Trauma and Success - Training Young People Within the Arts
"If we remove fame from the definition of success altogether, how will we know if we have 'made it', at all?"
In my relatively short time as an FE dance lecturer, I have seen huge progress in the support that young people are provided with. The students are able to speak about their feelings, identify their worries and communicate these with their tutors. We are navigating a brave new world where, for the first time within the Arts, we are allowing space for shifts in mood and temperament. Does this take time away from technical development? Yes. Is it essential to maintain the mental health of young people? I believe so. Is there any point in having the highest kicks if you can barely get through a class without feeling overwhelmed?
We know the effects of rigorous training on young dancers, as evidenced in the latest expose about the top ballet schools. But if you have danced, you don't need to read these articles to know the truth. As well as the lasting effects that these comments can have. Unfortunately, everybody has a story related to their discipline, a teacher and being teased about eating too many Easter eggs. When I was training, ten years ago, these worries were not spoken about, you would not leave a class, probably not even to go to the toilet, in fear of missing a phrase, a correction, a count. Teachers were almost entirely free to say whatever they liked, no matter how personal or rude. I loved my teachers, all of them. And their voices chime in my head as I teach today, reminding me of 'concrete pants' or 'turn out from the hip' or 'no kippers for feet, please!'. This is how dancing is passed down through generations. I wrestle with the balance of 'good old-fashioned' teaching and a more trauma-informed approach. I believe the two can co-exist. Furthermore, I think the skill of the teacher is what earns the respect and that when students feel safe, they will be able to be focused on the art form and distracted from their worries for a while. Not to say that I have never offended a student or said the wrong thing! Payton Kennedy (She Recovers Dance creator) says that: "The case for movement as a recovery tool has never been stronger." Movement provides an amazing outlet for emotions, and I hope that the issues that dancers need relief from aren't originating in the studio. I hope that taking class can provide healing and self-expression rather than perpetuate shame and negative self-talk.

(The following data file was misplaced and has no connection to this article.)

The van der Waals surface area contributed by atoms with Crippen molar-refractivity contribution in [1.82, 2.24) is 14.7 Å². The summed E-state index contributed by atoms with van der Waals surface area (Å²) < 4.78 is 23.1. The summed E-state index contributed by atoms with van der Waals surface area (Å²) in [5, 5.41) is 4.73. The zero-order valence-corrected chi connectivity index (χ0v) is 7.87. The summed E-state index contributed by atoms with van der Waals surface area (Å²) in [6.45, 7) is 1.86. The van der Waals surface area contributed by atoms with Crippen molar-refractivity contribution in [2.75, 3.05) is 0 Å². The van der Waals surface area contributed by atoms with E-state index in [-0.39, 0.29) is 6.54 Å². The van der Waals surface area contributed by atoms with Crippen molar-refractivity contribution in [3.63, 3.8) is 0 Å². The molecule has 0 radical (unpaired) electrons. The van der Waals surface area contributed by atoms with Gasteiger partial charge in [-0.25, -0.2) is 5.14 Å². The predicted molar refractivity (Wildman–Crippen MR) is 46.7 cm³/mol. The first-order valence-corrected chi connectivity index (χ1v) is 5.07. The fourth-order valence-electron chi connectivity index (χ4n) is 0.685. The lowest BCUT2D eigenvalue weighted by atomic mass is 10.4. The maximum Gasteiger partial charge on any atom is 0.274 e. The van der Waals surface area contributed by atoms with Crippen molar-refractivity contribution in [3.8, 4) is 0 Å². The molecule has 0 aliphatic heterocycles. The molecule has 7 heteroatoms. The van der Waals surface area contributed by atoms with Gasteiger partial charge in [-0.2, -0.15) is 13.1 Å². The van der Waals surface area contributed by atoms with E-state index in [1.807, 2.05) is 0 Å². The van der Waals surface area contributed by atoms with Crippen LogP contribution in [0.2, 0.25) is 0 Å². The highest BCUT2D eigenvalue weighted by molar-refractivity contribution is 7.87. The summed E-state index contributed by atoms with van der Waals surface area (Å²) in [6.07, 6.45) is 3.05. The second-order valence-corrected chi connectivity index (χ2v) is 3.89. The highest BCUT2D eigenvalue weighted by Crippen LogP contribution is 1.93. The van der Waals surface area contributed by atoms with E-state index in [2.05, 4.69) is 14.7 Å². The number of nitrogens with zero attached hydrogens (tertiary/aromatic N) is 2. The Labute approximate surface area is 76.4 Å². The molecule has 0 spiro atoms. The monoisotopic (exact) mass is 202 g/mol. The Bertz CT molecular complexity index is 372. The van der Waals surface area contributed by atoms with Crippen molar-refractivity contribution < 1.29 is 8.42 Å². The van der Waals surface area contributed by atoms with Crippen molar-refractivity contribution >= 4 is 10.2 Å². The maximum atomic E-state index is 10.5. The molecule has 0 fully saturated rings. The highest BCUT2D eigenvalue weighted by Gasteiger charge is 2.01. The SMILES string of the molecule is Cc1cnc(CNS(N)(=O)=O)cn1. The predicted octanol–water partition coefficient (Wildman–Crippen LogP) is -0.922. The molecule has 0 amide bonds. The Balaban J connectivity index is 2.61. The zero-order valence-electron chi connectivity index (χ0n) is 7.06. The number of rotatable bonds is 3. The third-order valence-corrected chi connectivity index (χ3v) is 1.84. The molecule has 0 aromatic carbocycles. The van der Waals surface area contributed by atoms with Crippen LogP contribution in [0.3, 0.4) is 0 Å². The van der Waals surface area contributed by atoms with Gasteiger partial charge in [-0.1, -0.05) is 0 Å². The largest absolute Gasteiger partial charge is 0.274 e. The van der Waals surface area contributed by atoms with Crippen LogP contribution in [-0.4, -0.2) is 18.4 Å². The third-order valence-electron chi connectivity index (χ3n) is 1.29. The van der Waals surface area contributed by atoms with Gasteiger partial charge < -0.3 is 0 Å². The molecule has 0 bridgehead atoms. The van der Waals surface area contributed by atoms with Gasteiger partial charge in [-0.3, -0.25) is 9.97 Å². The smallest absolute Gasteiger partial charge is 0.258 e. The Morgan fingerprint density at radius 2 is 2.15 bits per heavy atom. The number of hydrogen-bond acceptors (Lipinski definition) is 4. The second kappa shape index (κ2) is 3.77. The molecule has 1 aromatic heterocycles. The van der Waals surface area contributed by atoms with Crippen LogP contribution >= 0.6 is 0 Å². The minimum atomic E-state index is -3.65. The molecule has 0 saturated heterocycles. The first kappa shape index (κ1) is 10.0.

In a vocational setting, where professional credits are accepted as well as or often times in place of teaching qualifications - a certain level of regulation is required from the school. Frequent observations and feedback pathways are essential to maintaining the wellness of staff and students. Safeguarding and Prevent training modules are mandatory in the UK, however a trauma-informed teaching course isn't included, yet. It seems that a few dancers move into Somatic therapeutic methods to aid dancers and non dancers alike. But the importance of the integration of these methods from the start of a dancer's training hasn't caught on. Will we always be trying to undo the dance trauma that, with the right training, could have been prevented in the first place? Or will the next generation of teachers pioneer a more nurturing approach?
Molly W. Schenck, a somatic practitioner, delivers an interesting virtual seminar on: The Language of Trauma-Informed Teaching in Dance. The preamble to the course content demonstrates her work well, with an energetic check in and a grounding exercise for the online participants. Hopefully, employers within the Arts begin to make a conscious effort to look after their staff so that they can then enjoy the inevitable, knock on effect on the student's well-being. My question is whether success can be achieved as quickly by training students in a trauma-informed way. For so long, self-hatred and fear have been the driving force behind hard work. Is it more of a challenge to motivate yourself to work hard, if you feel comfortable with who you are? Or is feeling mentally well the key to success? Society deems success in the Arts as being in a West End show. Whereas Saturday teaching work is looked down upon, despite it keeping most creatives afloat financially. I realised that the audience of 10-year-old's staring at me with wide eyes whilst singing with eager voices, is one way of me feeling successful. Here, I am desperate to list other things from my CV, to prove my accomplishments. But for whom? Teachers eager to speak of ex-students that have reached the top of 'Stagey Mountain'? Parents that have invested thousands of pounds? If you manage to quiet those voices and tune into your own, what can you hear? If we remove fame from the definition of success altogether, how will we know if we have 'made it', at all?